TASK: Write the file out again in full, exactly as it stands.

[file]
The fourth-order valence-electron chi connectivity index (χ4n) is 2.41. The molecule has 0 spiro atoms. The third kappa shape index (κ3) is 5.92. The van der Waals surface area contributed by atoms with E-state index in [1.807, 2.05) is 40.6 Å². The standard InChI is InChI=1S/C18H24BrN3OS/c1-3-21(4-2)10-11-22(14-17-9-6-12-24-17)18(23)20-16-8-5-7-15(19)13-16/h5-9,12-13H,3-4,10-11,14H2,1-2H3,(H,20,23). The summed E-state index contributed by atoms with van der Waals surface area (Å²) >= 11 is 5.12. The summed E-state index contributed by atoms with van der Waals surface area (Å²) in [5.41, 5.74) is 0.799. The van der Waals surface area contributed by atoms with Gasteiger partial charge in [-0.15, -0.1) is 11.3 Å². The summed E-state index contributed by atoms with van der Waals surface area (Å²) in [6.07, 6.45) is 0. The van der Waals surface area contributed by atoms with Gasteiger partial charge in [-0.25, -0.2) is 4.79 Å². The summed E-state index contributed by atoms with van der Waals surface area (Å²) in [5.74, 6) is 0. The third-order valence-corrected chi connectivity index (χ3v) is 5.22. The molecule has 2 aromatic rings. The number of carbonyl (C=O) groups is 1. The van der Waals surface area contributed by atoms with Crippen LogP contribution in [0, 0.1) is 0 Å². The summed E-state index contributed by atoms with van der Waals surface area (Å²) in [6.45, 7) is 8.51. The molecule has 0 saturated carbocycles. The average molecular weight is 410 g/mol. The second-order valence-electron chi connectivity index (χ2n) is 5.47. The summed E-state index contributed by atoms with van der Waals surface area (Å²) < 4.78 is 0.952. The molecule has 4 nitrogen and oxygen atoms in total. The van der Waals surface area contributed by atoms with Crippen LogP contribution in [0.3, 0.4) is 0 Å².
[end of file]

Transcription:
The fourth-order valence-electron chi connectivity index (χ4n) is 2.41. The molecule has 0 spiro atoms. The third kappa shape index (κ3) is 5.92. The van der Waals surface area contributed by atoms with E-state index in [1.807, 2.05) is 40.6 Å². The standard InChI is InChI=1S/C18H24BrN3OS/c1-3-21(4-2)10-11-22(14-17-9-6-12-24-17)18(23)20-16-8-5-7-15(19)13-16/h5-9,12-13H,3-4,10-11,14H2,1-2H3,(H,20,23). The summed E-state index contributed by atoms with van der Waals surface area (Å²) >= 11 is 5.12. The summed E-state index contributed by atoms with van der Waals surface area (Å²) in [5.41, 5.74) is 0.799. The van der Waals surface area contributed by atoms with Gasteiger partial charge in [-0.15, -0.1) is 11.3 Å². The summed E-state index contributed by atoms with van der Waals surface area (Å²) in [6.07, 6.45) is 0. The van der Waals surface area contributed by atoms with Gasteiger partial charge in [-0.25, -0.2) is 4.79 Å². The summed E-state index contributed by atoms with van der Waals surface area (Å²) in [5.74, 6) is 0. The third-order valence-corrected chi connectivity index (χ3v) is 5.22. The molecule has 2 aromatic rings. The number of carbonyl (C=O) groups is 1. The van der Waals surface area contributed by atoms with Crippen LogP contribution in [0, 0.1) is 0 Å². The summed E-state index contributed by atoms with van der Waals surface area (Å²) in [6.45, 7) is 8.51. The molecule has 0 saturated carbocycles. The average molecular weight is 410 g/mol. The second-order valence-electron chi connectivity index (χ2n) is 5.47. The summed E-state index contributed by atoms with van der Waals surface area (Å²) < 4.78 is 0.952. The molecule has 4 nitrogen and oxygen atoms in total. The van der Waals surface area contributed by atoms with Crippen LogP contribution in [0.3, 0.4) is 0 Å².